Another clear association is the concept of the Four Worlds, Atzilut, Beriya, Yetzira and Asiya (Emanation, Creation, Forming and Doing). There are also the four levels of interpreting the Torah, Peshat, Remez, Drash and Sod (simple meaning,hint, ethical imperative and secret (mystical)), the famous Pardes which was visited by four masters, one of whom died, one lost his mind, one became so disillusioned as to leave the faith and only one, Rabbi Akiva, “came in peace and left in peace“.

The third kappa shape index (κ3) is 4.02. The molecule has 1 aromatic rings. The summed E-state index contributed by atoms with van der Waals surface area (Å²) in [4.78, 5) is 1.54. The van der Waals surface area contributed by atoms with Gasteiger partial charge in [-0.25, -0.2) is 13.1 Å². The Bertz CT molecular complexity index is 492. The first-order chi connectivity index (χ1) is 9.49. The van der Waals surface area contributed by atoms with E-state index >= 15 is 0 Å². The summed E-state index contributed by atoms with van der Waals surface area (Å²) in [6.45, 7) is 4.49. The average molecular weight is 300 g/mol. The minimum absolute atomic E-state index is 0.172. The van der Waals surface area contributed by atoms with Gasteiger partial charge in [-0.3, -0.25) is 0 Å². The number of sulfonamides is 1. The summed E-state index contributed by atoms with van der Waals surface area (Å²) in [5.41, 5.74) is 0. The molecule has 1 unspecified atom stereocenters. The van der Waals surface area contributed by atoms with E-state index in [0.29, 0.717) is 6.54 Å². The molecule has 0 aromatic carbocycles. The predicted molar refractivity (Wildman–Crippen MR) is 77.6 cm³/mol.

We also consider the Holy Name of Four Letters, the unpronounced Tetragramaton, each of whose letter points to a world, a level of understanding, a Holy mother and together point to a breathing technique used in meditation as hinted at by the Four Remembrances we’re supposed to incorporate into our daily experience. The Yod, a small point, represents our emptying ourselves, emptying our breath so we’re able to receive. It’s related to the Exodus from Egypt, a redemption for which no input from us was required. The first Heh, like the final one, among other things, represents a hand since it’s numerical value is five. This is considered the upper hand (an interesting note is that the word for “hand” is “yad“, related to the first letter!), the hand which brings energy from above to below, from the Divine to the earthly. It’s related to the memory of received the Torah, the Jewish paradigm of Divine Energy, at Sinai. We breathe in with this letter. Vav is the third letter and it represents the spine. We bring our breath, our received energy, down our spine and throught our body, cleansing, purifying, energizing. This is realted to remembering Amalek, of all things. Amalek, the irrational enemy who attacks for no reason. Remembering that whenever “war” is brought up in Torah, written as well as oral, it speaks, just a little below the surface, of the war with our own basest natures. We allow the oxygen to flow through our bodies. The final Heh, again a hand, represents our action and our speech, how they no operate in a purer, more compassionate way. We remember the misuse of verbal action, the lashan hara, slander of Moshe by his own sister, Miriam.